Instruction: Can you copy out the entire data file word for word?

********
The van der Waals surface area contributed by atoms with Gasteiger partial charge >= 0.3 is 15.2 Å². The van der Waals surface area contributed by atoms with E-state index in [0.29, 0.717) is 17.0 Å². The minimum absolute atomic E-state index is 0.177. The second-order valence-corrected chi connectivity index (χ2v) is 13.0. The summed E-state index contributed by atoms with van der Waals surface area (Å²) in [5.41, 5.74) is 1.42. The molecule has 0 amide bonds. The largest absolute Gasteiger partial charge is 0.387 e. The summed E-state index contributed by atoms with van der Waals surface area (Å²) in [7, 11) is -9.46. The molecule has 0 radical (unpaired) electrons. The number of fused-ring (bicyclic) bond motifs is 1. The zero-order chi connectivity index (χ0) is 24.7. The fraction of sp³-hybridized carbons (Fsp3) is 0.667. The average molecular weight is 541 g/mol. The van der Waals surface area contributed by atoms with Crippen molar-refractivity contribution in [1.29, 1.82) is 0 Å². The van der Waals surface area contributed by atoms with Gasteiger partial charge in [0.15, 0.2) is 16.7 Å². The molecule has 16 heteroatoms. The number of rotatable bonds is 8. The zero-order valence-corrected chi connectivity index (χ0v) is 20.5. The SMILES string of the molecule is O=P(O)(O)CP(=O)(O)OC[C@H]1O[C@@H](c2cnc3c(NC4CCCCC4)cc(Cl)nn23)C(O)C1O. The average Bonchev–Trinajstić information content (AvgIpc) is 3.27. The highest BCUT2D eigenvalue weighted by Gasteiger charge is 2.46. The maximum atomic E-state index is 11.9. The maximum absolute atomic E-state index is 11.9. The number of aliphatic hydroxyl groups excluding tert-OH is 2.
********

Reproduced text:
The van der Waals surface area contributed by atoms with Gasteiger partial charge >= 0.3 is 15.2 Å². The van der Waals surface area contributed by atoms with E-state index in [0.29, 0.717) is 17.0 Å². The minimum absolute atomic E-state index is 0.177. The second-order valence-corrected chi connectivity index (χ2v) is 13.0. The summed E-state index contributed by atoms with van der Waals surface area (Å²) in [5.41, 5.74) is 1.42. The molecule has 0 amide bonds. The largest absolute Gasteiger partial charge is 0.387 e. The summed E-state index contributed by atoms with van der Waals surface area (Å²) in [7, 11) is -9.46. The molecule has 0 radical (unpaired) electrons. The number of fused-ring (bicyclic) bond motifs is 1. The zero-order chi connectivity index (χ0) is 24.7. The fraction of sp³-hybridized carbons (Fsp3) is 0.667. The average molecular weight is 541 g/mol. The van der Waals surface area contributed by atoms with Crippen molar-refractivity contribution in [1.29, 1.82) is 0 Å². The van der Waals surface area contributed by atoms with Gasteiger partial charge in [0.15, 0.2) is 16.7 Å². The molecule has 16 heteroatoms. The number of rotatable bonds is 8. The zero-order valence-corrected chi connectivity index (χ0v) is 20.5. The SMILES string of the molecule is O=P(O)(O)CP(=O)(O)OC[C@H]1O[C@@H](c2cnc3c(NC4CCCCC4)cc(Cl)nn23)C(O)C1O. The average Bonchev–Trinajstić information content (AvgIpc) is 3.27. The highest BCUT2D eigenvalue weighted by Gasteiger charge is 2.46. The maximum atomic E-state index is 11.9. The maximum absolute atomic E-state index is 11.9. The number of aliphatic hydroxyl groups excluding tert-OH is 2.